Nevertheless, it must be a formidable problem to attract the school leaver even when the prospect of driving a lorry appeals to him. With no special qualification and no tradition of a long apprenticeship, the temptation is to take the easy step into work which brings early rewards. The youth with wider horizons, who might in due course make an admirable driver, is likely to turn to the career where training is more progressive.
This was the point made by the road transport associations and unions to the Minister for Transport Industries, Mr John Peyton. He has accepted it in principle and has initiated discussions on the safeguards needed if 18-year-olds are to be allowed to drive four-wheeled heavy lorries, graduating to multi-axled vehicles (but not articulated) at the age of 19 or 20 years.
WHAT is suggested—as a basis for discussion, the Department adds cautiously—is an apprenticeship or enrolment scheme. There would be a contract of employment, and the operator would provide or arrange training to an approved pattern up to and beyond the taking of the test. Throughout the period the trainee would need to have a clean driving record—a single endorsement to his ordinary driving licence would put him out of the running—and he would be allowed to drive lorries only for the single employer.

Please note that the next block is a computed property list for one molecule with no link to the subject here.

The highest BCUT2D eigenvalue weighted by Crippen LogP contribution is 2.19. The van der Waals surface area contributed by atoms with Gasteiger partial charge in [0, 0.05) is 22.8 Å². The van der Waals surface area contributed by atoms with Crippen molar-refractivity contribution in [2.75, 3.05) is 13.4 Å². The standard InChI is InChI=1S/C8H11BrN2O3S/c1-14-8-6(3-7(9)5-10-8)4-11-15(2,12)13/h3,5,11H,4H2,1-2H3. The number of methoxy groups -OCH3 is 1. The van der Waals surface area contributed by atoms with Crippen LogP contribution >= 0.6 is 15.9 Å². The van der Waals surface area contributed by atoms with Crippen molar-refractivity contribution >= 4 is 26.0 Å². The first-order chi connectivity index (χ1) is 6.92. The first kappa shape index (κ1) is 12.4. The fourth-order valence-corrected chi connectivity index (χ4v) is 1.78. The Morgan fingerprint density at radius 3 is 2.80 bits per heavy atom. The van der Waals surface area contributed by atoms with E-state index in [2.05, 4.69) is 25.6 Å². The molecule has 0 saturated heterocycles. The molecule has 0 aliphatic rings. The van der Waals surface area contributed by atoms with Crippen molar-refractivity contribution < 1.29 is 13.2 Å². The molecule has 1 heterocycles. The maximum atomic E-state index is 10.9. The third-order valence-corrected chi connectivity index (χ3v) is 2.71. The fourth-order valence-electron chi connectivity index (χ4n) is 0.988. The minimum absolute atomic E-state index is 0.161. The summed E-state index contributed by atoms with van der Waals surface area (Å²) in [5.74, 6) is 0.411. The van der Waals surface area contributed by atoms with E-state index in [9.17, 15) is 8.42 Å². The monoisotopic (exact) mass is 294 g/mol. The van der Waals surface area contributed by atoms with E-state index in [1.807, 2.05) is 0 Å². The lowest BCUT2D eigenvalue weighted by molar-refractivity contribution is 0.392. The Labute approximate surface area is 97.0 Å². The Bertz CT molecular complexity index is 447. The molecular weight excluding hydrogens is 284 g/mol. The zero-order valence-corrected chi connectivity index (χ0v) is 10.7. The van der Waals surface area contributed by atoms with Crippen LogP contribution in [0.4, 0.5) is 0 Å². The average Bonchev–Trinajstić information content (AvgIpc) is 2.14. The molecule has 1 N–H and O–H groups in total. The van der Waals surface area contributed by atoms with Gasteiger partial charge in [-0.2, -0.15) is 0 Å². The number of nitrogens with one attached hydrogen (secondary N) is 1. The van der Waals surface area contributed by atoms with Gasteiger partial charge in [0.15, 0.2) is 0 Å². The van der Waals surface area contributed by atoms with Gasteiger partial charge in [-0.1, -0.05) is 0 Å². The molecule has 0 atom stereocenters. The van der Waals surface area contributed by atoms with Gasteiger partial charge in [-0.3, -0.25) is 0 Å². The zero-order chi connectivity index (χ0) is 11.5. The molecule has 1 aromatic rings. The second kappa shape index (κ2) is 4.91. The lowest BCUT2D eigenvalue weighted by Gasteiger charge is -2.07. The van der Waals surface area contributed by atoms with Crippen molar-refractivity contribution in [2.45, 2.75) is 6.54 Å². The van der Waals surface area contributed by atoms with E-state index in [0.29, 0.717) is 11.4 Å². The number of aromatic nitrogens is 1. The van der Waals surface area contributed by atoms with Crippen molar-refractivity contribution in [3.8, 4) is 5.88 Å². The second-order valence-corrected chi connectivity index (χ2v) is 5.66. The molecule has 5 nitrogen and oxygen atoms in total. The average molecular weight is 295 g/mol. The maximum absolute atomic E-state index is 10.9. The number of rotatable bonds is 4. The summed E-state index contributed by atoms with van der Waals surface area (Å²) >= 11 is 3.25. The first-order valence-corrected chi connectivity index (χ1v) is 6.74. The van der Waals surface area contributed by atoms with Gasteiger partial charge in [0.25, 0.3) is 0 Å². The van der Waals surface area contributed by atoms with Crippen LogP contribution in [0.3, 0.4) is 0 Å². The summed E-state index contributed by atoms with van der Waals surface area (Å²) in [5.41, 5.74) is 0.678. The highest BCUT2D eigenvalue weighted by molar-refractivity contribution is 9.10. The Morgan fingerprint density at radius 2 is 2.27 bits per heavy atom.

As the Department envisages the scheme, its control would be almost entirely in the hands of the industry, once the courses of training and the instructors had been approved. There should be no great difficulty on this point. Many operators already have schemes which could easily be adapted and which af least have the approval of the RTITB to the extent of attracting a grant
moRE delicate issues requiring a settlement include the situation which might arise when an employer, for reasons that seem good to him, wishes to get rid of a trainee, or where a trainee himself wishes to leave. The Department admits that its suggested safeguards are stringent and are deliberately intended, among other things, to lead to the careful selection of trainees. Surely this is a precaution which the operator could be trusted to take on his own account, if only to avoid wasting money on training unsuitable material. He may still make an initial error, and where this happens he should have complete liberty, and should even be encouraged, to put it right.